Matt
    16k IG PebbleTec pool, 650gal spa, spillway and waterfall, 3HP IntelliFlo VS / 1.5HP WhisperFlo, Pentair QuadDE-100 filter, IC40 SWCG, MasterTemp 400k BTU/hr NG heater, KreepyKrauly suction-side cleaner Dolphin S300i robot, EasyTouch controls, city water, K-1001, K-2006 and K-1766 test kits, Mannitol test for borates

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    Re: I need a way to eliminate iron once and for all.

    Does this customer have a source of iron free water? If it was only being topped off with well water last summer, what did he use to top it off before?

    What works with small intex style pools is to fill the pool, slam it to precipitate all the iron and use homemade filters to catch all the iron precipitate. It takes several days with regular monitoring to filter out all the precipitate. You can look up DIY pool filters for iron on youtube to see how it is done.

    The best way is to drain and replace with iron free water.
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    Re: I need a way to eliminate iron once and for all.

    +1 on drain and truck water.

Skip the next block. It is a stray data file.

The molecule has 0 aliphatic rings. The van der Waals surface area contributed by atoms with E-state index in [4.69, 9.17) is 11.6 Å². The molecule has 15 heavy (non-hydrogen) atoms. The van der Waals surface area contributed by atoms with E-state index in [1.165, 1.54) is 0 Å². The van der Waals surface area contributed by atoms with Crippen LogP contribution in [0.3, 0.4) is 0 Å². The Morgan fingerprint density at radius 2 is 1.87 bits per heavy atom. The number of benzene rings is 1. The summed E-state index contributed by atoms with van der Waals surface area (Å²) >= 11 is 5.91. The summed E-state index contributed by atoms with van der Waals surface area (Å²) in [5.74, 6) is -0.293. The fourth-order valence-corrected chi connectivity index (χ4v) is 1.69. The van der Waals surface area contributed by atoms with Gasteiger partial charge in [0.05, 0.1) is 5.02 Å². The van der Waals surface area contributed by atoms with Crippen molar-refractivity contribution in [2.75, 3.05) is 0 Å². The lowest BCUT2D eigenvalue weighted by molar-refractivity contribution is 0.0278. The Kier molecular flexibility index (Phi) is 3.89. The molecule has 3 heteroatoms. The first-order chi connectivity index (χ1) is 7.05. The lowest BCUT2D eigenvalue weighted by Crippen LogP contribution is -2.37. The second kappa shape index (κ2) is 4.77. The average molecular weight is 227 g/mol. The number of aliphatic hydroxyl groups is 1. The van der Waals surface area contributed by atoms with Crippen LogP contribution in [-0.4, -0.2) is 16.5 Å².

But an initial cheaper experiment/solution is to floc the water with alum, specifically Leslies pure alum floc. Control experiment and ph closely...and only attempt in a pool that can vac to waste, preferably with sand filter. Maybe try in test pail first.

    Dpending on size of pool, experiment will cost about $50 versus $900 or more for equivalent water trucking.

    Watch that ph (keep low) and don't use sequestrant prior to trying treatment. Btw, this is kinda the standard European approach. And water treatment plants in North America. But results seem to be hit or miss in North American residential pools and I believe its due to use of stain and scale products

    Hope that helps give you fodder for thought.